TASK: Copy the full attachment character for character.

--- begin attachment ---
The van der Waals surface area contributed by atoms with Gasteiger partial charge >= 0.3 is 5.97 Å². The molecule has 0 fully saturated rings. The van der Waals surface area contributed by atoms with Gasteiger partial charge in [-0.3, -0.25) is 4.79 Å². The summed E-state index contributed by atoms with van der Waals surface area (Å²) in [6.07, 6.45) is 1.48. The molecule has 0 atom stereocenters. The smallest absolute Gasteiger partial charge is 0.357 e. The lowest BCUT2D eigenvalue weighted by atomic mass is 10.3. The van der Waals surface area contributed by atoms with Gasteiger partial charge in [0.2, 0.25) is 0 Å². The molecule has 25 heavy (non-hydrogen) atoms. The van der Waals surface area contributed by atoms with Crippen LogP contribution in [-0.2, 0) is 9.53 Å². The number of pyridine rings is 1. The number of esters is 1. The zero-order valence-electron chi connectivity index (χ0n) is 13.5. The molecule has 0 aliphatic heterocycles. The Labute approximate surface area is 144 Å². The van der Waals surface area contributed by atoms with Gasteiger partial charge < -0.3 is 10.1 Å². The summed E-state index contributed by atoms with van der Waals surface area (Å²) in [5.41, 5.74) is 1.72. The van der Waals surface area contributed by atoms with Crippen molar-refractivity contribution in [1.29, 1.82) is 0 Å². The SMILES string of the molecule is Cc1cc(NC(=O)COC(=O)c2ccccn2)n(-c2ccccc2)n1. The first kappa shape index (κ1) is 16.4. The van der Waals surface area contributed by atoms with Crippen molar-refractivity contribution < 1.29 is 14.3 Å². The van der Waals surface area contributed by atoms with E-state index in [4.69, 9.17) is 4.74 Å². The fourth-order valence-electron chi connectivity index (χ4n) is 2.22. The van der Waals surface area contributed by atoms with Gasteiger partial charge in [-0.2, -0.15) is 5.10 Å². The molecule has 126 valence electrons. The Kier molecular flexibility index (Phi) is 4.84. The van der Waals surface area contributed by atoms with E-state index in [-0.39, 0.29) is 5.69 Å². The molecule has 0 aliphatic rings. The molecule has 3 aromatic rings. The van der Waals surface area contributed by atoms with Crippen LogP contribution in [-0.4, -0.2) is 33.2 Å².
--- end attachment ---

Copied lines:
The van der Waals surface area contributed by atoms with Gasteiger partial charge >= 0.3 is 5.97 Å². The molecule has 0 fully saturated rings. The van der Waals surface area contributed by atoms with Gasteiger partial charge in [-0.3, -0.25) is 4.79 Å². The summed E-state index contributed by atoms with van der Waals surface area (Å²) in [6.07, 6.45) is 1.48. The molecule has 0 atom stereocenters. The smallest absolute Gasteiger partial charge is 0.357 e. The lowest BCUT2D eigenvalue weighted by atomic mass is 10.3. The van der Waals surface area contributed by atoms with Gasteiger partial charge in [0.2, 0.25) is 0 Å². The molecule has 25 heavy (non-hydrogen) atoms. The van der Waals surface area contributed by atoms with Crippen LogP contribution in [-0.2, 0) is 9.53 Å². The number of pyridine rings is 1. The number of esters is 1. The zero-order valence-electron chi connectivity index (χ0n) is 13.5. The molecule has 0 aliphatic heterocycles. The Labute approximate surface area is 144 Å². The van der Waals surface area contributed by atoms with Gasteiger partial charge < -0.3 is 10.1 Å². The summed E-state index contributed by atoms with van der Waals surface area (Å²) in [5.41, 5.74) is 1.72. The van der Waals surface area contributed by atoms with Crippen molar-refractivity contribution in [1.29, 1.82) is 0 Å². The SMILES string of the molecule is Cc1cc(NC(=O)COC(=O)c2ccccn2)n(-c2ccccc2)n1. The first kappa shape index (κ1) is 16.4. The van der Waals surface area contributed by atoms with Crippen molar-refractivity contribution < 1.29 is 14.3 Å². The van der Waals surface area contributed by atoms with E-state index in [4.69, 9.17) is 4.74 Å². The fourth-order valence-electron chi connectivity index (χ4n) is 2.22. The van der Waals surface area contributed by atoms with Gasteiger partial charge in [-0.2, -0.15) is 5.10 Å². The molecule has 126 valence electrons. The Kier molecular flexibility index (Phi) is 4.84. The van der Waals surface area contributed by atoms with E-state index in [-0.39, 0.29) is 5.69 Å². The molecule has 0 aliphatic rings. The molecule has 3 aromatic rings. The van der Waals surface area contributed by atoms with Crippen LogP contribution in [-0.4, -0.2) is 33.2 Å².